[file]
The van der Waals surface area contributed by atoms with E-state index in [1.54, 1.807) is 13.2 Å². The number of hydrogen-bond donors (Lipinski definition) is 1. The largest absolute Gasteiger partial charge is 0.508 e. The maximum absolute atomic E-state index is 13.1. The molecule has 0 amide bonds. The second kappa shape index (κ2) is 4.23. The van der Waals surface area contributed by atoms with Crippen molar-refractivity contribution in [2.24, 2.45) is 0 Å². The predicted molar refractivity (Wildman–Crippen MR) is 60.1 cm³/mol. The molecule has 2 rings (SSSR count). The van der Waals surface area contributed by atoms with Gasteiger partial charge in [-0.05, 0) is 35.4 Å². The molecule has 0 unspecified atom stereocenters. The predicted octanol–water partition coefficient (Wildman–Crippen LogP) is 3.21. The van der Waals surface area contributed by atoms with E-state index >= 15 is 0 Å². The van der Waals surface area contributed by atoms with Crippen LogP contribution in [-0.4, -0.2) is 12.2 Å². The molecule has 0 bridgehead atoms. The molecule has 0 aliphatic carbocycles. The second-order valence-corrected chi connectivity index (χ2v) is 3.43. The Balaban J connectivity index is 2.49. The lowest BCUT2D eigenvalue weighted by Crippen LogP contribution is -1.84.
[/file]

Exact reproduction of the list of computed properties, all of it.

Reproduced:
The van der Waals surface area contributed by atoms with E-state index in [1.54, 1.807) is 13.2 Å². The number of hydrogen-bond donors (Lipinski definition) is 1. The largest absolute Gasteiger partial charge is 0.508 e. The maximum absolute atomic E-state index is 13.1. The molecule has 0 amide bonds. The second kappa shape index (κ2) is 4.23. The van der Waals surface area contributed by atoms with Crippen molar-refractivity contribution in [2.24, 2.45) is 0 Å². The predicted molar refractivity (Wildman–Crippen MR) is 60.1 cm³/mol. The molecule has 2 rings (SSSR count). The van der Waals surface area contributed by atoms with Gasteiger partial charge in [-0.05, 0) is 35.4 Å². The molecule has 0 unspecified atom stereocenters. The predicted octanol–water partition coefficient (Wildman–Crippen LogP) is 3.21. The van der Waals surface area contributed by atoms with E-state index >= 15 is 0 Å². The van der Waals surface area contributed by atoms with Crippen LogP contribution in [-0.4, -0.2) is 12.2 Å². The molecule has 0 bridgehead atoms. The molecule has 0 aliphatic carbocycles. The second-order valence-corrected chi connectivity index (χ2v) is 3.43. The Balaban J connectivity index is 2.49. The lowest BCUT2D eigenvalue weighted by Crippen LogP contribution is -1.84.